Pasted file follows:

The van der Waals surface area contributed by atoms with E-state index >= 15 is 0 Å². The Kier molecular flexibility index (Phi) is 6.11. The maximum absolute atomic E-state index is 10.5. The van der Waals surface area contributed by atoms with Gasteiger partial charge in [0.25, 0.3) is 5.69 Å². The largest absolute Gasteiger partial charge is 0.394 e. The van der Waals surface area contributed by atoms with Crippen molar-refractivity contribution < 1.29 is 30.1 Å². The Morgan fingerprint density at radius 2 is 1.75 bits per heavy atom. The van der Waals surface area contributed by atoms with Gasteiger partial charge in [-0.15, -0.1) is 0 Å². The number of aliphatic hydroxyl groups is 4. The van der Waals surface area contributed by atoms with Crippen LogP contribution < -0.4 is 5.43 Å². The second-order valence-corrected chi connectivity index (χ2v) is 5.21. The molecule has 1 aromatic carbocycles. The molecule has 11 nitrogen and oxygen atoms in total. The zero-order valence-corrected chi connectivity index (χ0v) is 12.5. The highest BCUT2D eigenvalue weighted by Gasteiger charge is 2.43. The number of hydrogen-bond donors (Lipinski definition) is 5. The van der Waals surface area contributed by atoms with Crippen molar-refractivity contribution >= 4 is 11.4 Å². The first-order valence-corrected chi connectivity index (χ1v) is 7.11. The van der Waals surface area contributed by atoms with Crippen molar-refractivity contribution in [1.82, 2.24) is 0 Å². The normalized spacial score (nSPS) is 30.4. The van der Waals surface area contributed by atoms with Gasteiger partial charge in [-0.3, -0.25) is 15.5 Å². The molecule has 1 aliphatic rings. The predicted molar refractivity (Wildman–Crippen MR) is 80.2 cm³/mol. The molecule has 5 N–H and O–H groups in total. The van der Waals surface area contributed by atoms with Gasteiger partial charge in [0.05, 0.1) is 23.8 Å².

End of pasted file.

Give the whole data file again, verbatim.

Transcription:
The van der Waals surface area contributed by atoms with E-state index >= 15 is 0 Å². The Kier molecular flexibility index (Phi) is 6.11. The maximum absolute atomic E-state index is 10.5. The van der Waals surface area contributed by atoms with Gasteiger partial charge in [0.25, 0.3) is 5.69 Å². The largest absolute Gasteiger partial charge is 0.394 e. The van der Waals surface area contributed by atoms with Crippen molar-refractivity contribution < 1.29 is 30.1 Å². The Morgan fingerprint density at radius 2 is 1.75 bits per heavy atom. The van der Waals surface area contributed by atoms with Gasteiger partial charge in [-0.15, -0.1) is 0 Å². The number of aliphatic hydroxyl groups is 4. The van der Waals surface area contributed by atoms with Crippen LogP contribution < -0.4 is 5.43 Å². The second-order valence-corrected chi connectivity index (χ2v) is 5.21. The molecule has 1 aromatic carbocycles. The molecule has 11 nitrogen and oxygen atoms in total. The zero-order valence-corrected chi connectivity index (χ0v) is 12.5. The highest BCUT2D eigenvalue weighted by Gasteiger charge is 2.43. The number of hydrogen-bond donors (Lipinski definition) is 5. The van der Waals surface area contributed by atoms with Crippen molar-refractivity contribution >= 4 is 11.4 Å². The first-order valence-corrected chi connectivity index (χ1v) is 7.11. The van der Waals surface area contributed by atoms with Crippen molar-refractivity contribution in [1.82, 2.24) is 0 Å². The normalized spacial score (nSPS) is 30.4. The van der Waals surface area contributed by atoms with Gasteiger partial charge in [-0.3, -0.25) is 15.5 Å². The molecule has 1 aliphatic rings. The predicted molar refractivity (Wildman–Crippen MR) is 80.2 cm³/mol. The molecule has 5 N–H and O–H groups in total. The van der Waals surface area contributed by atoms with Gasteiger partial charge in [0.05, 0.1) is 23.8 Å².